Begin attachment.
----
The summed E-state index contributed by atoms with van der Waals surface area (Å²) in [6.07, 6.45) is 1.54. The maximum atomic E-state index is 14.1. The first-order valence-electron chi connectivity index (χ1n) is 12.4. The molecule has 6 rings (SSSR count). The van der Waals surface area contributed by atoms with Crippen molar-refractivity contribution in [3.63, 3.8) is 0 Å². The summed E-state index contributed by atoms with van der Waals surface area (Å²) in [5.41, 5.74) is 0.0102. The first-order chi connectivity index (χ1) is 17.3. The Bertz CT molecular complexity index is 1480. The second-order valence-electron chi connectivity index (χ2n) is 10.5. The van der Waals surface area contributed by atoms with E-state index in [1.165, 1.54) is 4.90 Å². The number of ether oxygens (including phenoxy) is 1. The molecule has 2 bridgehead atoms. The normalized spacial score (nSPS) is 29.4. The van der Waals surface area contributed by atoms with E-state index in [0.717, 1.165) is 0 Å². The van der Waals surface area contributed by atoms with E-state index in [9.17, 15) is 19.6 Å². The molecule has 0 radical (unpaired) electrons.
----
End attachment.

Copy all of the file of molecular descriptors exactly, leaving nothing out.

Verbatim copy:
The summed E-state index contributed by atoms with van der Waals surface area (Å²) in [6.07, 6.45) is 1.54. The maximum atomic E-state index is 14.1. The first-order valence-electron chi connectivity index (χ1n) is 12.4. The molecule has 6 rings (SSSR count). The van der Waals surface area contributed by atoms with Crippen molar-refractivity contribution in [3.63, 3.8) is 0 Å². The summed E-state index contributed by atoms with van der Waals surface area (Å²) in [5.41, 5.74) is 0.0102. The first-order chi connectivity index (χ1) is 17.3. The Bertz CT molecular complexity index is 1480. The second-order valence-electron chi connectivity index (χ2n) is 10.5. The van der Waals surface area contributed by atoms with E-state index in [1.165, 1.54) is 4.90 Å². The number of ether oxygens (including phenoxy) is 1. The molecule has 2 bridgehead atoms. The normalized spacial score (nSPS) is 29.4. The van der Waals surface area contributed by atoms with E-state index in [0.717, 1.165) is 0 Å². The van der Waals surface area contributed by atoms with E-state index in [9.17, 15) is 19.6 Å². The molecule has 0 radical (unpaired) electrons.